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Online learning should be part of the strategic plan of every college and university.

Too often, university leaders make the mistake of thinking that online education is relevant only for institutions with large online programs. They see online education as marginal to the core missions of the institutions that they lead.

This blind spot can be particularly large among those leading traditional, face-to-face schools. The reality is that small residential colleges should be prioritizing online learning.

Here are 4 questions about online education that every president, provost, dean, and trustee should be asking in 2018:

Question 1 - How might online education change our admissions funnel?

We will look back on 2018 as the year that online education changed how students discover, apply, are admitted to, and ultimately decide to attend college. The future of the admissions funnel does not run through online marketing or paper brochures, but through online courses.

Here is how innovative institutions will begin to change the recruitment and admissions game.  They will offer high quality open online courses. They will provide an opportunity for those learners who excel in those courses to earn preferential admissions. Newly matriculated students who have completed work in the large-enrollment online courses will be able to cut down on the time (and expense) necessary to finish the campus-based degree.

This is a vision that may not resonate with every school, and in particular traditional residential liberal arts institutions. That is okay. What I’m arguing is that every college and university needs to realize that there are new options for potential students to discover a given school, and for those schools to discover the students with the highest potential to succeed. Ignoring the role of open online learning in the new admissions funnel would be as bad as ignoring the other channels for marketing and outreach.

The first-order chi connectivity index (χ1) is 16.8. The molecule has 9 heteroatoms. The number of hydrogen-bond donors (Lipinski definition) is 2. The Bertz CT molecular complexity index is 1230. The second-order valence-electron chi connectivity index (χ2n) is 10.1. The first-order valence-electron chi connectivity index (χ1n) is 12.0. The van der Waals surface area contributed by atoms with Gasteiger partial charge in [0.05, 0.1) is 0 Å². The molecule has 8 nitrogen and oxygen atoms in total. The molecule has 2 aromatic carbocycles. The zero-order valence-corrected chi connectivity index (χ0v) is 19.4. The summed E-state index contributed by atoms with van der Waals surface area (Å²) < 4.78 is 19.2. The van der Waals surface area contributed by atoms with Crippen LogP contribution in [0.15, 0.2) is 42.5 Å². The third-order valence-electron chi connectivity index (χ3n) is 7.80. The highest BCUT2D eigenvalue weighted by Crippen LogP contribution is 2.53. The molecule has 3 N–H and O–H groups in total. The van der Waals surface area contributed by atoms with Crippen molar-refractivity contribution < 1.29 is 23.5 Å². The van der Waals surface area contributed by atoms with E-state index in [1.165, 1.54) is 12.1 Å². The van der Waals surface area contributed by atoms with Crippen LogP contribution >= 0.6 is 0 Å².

Question 2 - Can we use online education to offer enhanced opportunities for our existing students?

This winter break my kids - a college freshman and a college sophomore - are home for most of January.  They go to two different schools, with the break between semesters lasting almost a month. As a parent, I’d love it if they could take one intensive online course during the winter break.  What I’d want is for the online course to be included as part of their tuition. That they would have this opportunity to polish off an online course as part of the cost of college.

How might traditional residential schools leverage online learning to offer more opportunities to their students? Rather than seeing online courses as a revenue opportunity, what if schools saw online learning as a way to differentiate on quality? The promise of being able to take a credit bearing course during the summer, or while studying abroad for a semester, may increase the appeal of attending.